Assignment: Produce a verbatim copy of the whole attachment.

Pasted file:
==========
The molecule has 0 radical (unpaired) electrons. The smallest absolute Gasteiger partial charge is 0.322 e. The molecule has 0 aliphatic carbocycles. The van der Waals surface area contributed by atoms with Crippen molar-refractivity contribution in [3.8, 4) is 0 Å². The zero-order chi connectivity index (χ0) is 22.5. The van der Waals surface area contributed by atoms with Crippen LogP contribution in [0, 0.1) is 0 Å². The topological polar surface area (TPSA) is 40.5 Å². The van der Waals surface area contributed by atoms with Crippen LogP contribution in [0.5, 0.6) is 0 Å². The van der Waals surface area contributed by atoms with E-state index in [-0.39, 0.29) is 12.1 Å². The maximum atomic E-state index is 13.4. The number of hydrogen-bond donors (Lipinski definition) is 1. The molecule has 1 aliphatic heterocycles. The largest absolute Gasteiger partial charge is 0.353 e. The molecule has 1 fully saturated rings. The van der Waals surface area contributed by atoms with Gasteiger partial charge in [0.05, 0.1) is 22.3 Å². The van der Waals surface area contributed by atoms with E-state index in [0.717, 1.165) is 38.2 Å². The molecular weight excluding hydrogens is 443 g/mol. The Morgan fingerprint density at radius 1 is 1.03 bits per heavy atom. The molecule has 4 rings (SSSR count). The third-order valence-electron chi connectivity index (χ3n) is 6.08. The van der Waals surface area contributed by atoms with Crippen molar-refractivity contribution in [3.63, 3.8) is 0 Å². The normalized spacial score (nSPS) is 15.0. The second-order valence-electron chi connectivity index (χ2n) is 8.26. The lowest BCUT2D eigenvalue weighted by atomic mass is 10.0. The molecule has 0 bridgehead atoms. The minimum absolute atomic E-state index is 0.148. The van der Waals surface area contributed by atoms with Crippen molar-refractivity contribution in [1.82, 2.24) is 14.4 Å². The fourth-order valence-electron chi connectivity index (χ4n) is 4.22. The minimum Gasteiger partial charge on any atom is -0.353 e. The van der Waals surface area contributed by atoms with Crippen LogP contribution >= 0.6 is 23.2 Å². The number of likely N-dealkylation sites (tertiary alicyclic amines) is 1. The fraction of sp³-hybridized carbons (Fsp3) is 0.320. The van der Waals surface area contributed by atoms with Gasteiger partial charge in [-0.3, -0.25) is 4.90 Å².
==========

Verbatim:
The molecule has 0 radical (unpaired) electrons. The smallest absolute Gasteiger partial charge is 0.322 e. The molecule has 0 aliphatic carbocycles. The van der Waals surface area contributed by atoms with Crippen molar-refractivity contribution in [3.8, 4) is 0 Å². The zero-order chi connectivity index (χ0) is 22.5. The van der Waals surface area contributed by atoms with Crippen LogP contribution in [0, 0.1) is 0 Å². The topological polar surface area (TPSA) is 40.5 Å². The van der Waals surface area contributed by atoms with Crippen LogP contribution in [0.5, 0.6) is 0 Å². The van der Waals surface area contributed by atoms with E-state index in [-0.39, 0.29) is 12.1 Å². The maximum atomic E-state index is 13.4. The number of hydrogen-bond donors (Lipinski definition) is 1. The molecule has 1 aliphatic heterocycles. The largest absolute Gasteiger partial charge is 0.353 e. The molecule has 1 fully saturated rings. The van der Waals surface area contributed by atoms with Gasteiger partial charge in [0.05, 0.1) is 22.3 Å². The van der Waals surface area contributed by atoms with E-state index in [0.717, 1.165) is 38.2 Å². The molecular weight excluding hydrogens is 443 g/mol. The Morgan fingerprint density at radius 1 is 1.03 bits per heavy atom. The molecule has 4 rings (SSSR count). The third-order valence-electron chi connectivity index (χ3n) is 6.08. The van der Waals surface area contributed by atoms with Crippen molar-refractivity contribution in [3.63, 3.8) is 0 Å². The normalized spacial score (nSPS) is 15.0. The second-order valence-electron chi connectivity index (χ2n) is 8.26. The lowest BCUT2D eigenvalue weighted by atomic mass is 10.0. The molecule has 0 bridgehead atoms. The minimum absolute atomic E-state index is 0.148. The van der Waals surface area contributed by atoms with Crippen molar-refractivity contribution in [1.82, 2.24) is 14.4 Å². The fourth-order valence-electron chi connectivity index (χ4n) is 4.22. The minimum Gasteiger partial charge on any atom is -0.353 e. The van der Waals surface area contributed by atoms with Crippen LogP contribution >= 0.6 is 23.2 Å². The number of likely N-dealkylation sites (tertiary alicyclic amines) is 1. The fraction of sp³-hybridized carbons (Fsp3) is 0.320. The van der Waals surface area contributed by atoms with Gasteiger partial charge in [-0.3, -0.25) is 4.90 Å².